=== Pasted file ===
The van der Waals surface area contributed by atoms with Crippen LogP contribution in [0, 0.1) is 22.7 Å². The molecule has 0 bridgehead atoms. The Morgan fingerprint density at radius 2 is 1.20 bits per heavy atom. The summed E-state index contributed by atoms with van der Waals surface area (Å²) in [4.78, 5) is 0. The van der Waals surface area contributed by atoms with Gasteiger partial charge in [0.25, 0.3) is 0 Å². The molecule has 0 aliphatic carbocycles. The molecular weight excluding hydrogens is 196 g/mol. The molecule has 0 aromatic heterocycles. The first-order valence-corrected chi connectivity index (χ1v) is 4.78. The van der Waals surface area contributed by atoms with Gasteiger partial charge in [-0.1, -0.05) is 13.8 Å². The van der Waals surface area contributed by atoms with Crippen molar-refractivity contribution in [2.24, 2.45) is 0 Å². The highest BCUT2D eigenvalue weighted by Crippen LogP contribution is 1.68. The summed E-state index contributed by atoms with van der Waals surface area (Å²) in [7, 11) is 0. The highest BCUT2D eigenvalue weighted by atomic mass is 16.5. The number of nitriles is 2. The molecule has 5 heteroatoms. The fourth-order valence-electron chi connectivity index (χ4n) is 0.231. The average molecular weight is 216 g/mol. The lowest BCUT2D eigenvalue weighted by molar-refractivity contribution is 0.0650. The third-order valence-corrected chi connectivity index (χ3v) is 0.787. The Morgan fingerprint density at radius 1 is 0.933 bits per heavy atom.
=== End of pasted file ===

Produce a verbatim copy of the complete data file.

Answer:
The van der Waals surface area contributed by atoms with Crippen LogP contribution in [0, 0.1) is 22.7 Å². The molecule has 0 bridgehead atoms. The Morgan fingerprint density at radius 2 is 1.20 bits per heavy atom. The summed E-state index contributed by atoms with van der Waals surface area (Å²) in [4.78, 5) is 0. The van der Waals surface area contributed by atoms with Gasteiger partial charge in [0.25, 0.3) is 0 Å². The molecule has 0 aliphatic carbocycles. The molecular weight excluding hydrogens is 196 g/mol. The molecule has 0 aromatic heterocycles. The first-order valence-corrected chi connectivity index (χ1v) is 4.78. The van der Waals surface area contributed by atoms with Gasteiger partial charge in [-0.1, -0.05) is 13.8 Å². The van der Waals surface area contributed by atoms with Crippen molar-refractivity contribution in [2.24, 2.45) is 0 Å². The highest BCUT2D eigenvalue weighted by Crippen LogP contribution is 1.68. The summed E-state index contributed by atoms with van der Waals surface area (Å²) in [7, 11) is 0. The highest BCUT2D eigenvalue weighted by atomic mass is 16.5. The number of nitriles is 2. The molecule has 5 heteroatoms. The fourth-order valence-electron chi connectivity index (χ4n) is 0.231. The average molecular weight is 216 g/mol. The lowest BCUT2D eigenvalue weighted by molar-refractivity contribution is 0.0650. The third-order valence-corrected chi connectivity index (χ3v) is 0.787. The Morgan fingerprint density at radius 1 is 0.933 bits per heavy atom.